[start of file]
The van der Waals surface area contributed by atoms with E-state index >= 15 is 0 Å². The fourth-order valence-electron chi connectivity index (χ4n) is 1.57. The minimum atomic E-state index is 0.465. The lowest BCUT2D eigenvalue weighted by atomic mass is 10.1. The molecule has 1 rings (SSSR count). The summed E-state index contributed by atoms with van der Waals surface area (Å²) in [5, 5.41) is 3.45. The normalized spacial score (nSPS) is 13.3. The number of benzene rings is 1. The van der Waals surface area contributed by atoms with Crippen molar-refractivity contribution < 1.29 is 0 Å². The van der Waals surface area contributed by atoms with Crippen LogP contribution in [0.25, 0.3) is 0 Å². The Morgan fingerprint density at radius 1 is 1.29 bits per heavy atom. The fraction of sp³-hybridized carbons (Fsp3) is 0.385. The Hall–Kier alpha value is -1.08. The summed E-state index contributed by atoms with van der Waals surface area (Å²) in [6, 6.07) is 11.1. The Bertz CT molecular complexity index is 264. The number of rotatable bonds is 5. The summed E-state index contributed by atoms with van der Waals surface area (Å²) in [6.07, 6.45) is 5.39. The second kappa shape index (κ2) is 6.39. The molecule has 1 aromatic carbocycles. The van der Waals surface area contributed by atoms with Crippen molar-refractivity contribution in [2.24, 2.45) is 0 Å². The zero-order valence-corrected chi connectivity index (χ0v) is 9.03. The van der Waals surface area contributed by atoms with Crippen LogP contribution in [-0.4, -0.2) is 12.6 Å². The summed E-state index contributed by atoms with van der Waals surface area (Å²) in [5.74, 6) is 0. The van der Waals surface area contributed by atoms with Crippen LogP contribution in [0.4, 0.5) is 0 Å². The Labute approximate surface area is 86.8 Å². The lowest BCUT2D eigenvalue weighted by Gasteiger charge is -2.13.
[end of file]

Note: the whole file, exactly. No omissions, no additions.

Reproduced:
The van der Waals surface area contributed by atoms with E-state index >= 15 is 0 Å². The fourth-order valence-electron chi connectivity index (χ4n) is 1.57. The minimum atomic E-state index is 0.465. The lowest BCUT2D eigenvalue weighted by atomic mass is 10.1. The molecule has 1 rings (SSSR count). The summed E-state index contributed by atoms with van der Waals surface area (Å²) in [5, 5.41) is 3.45. The normalized spacial score (nSPS) is 13.3. The number of benzene rings is 1. The van der Waals surface area contributed by atoms with Crippen molar-refractivity contribution < 1.29 is 0 Å². The van der Waals surface area contributed by atoms with Crippen LogP contribution in [0.25, 0.3) is 0 Å². The Morgan fingerprint density at radius 1 is 1.29 bits per heavy atom. The fraction of sp³-hybridized carbons (Fsp3) is 0.385. The Hall–Kier alpha value is -1.08. The summed E-state index contributed by atoms with van der Waals surface area (Å²) in [6, 6.07) is 11.1. The Bertz CT molecular complexity index is 264. The number of rotatable bonds is 5. The summed E-state index contributed by atoms with van der Waals surface area (Å²) in [6.07, 6.45) is 5.39. The second kappa shape index (κ2) is 6.39. The molecule has 1 aromatic carbocycles. The van der Waals surface area contributed by atoms with Crippen molar-refractivity contribution in [2.24, 2.45) is 0 Å². The zero-order valence-corrected chi connectivity index (χ0v) is 9.03. The van der Waals surface area contributed by atoms with Crippen LogP contribution in [-0.4, -0.2) is 12.6 Å². The summed E-state index contributed by atoms with van der Waals surface area (Å²) in [5.74, 6) is 0. The van der Waals surface area contributed by atoms with Crippen LogP contribution in [0.4, 0.5) is 0 Å². The Labute approximate surface area is 86.8 Å². The lowest BCUT2D eigenvalue weighted by Gasteiger charge is -2.13.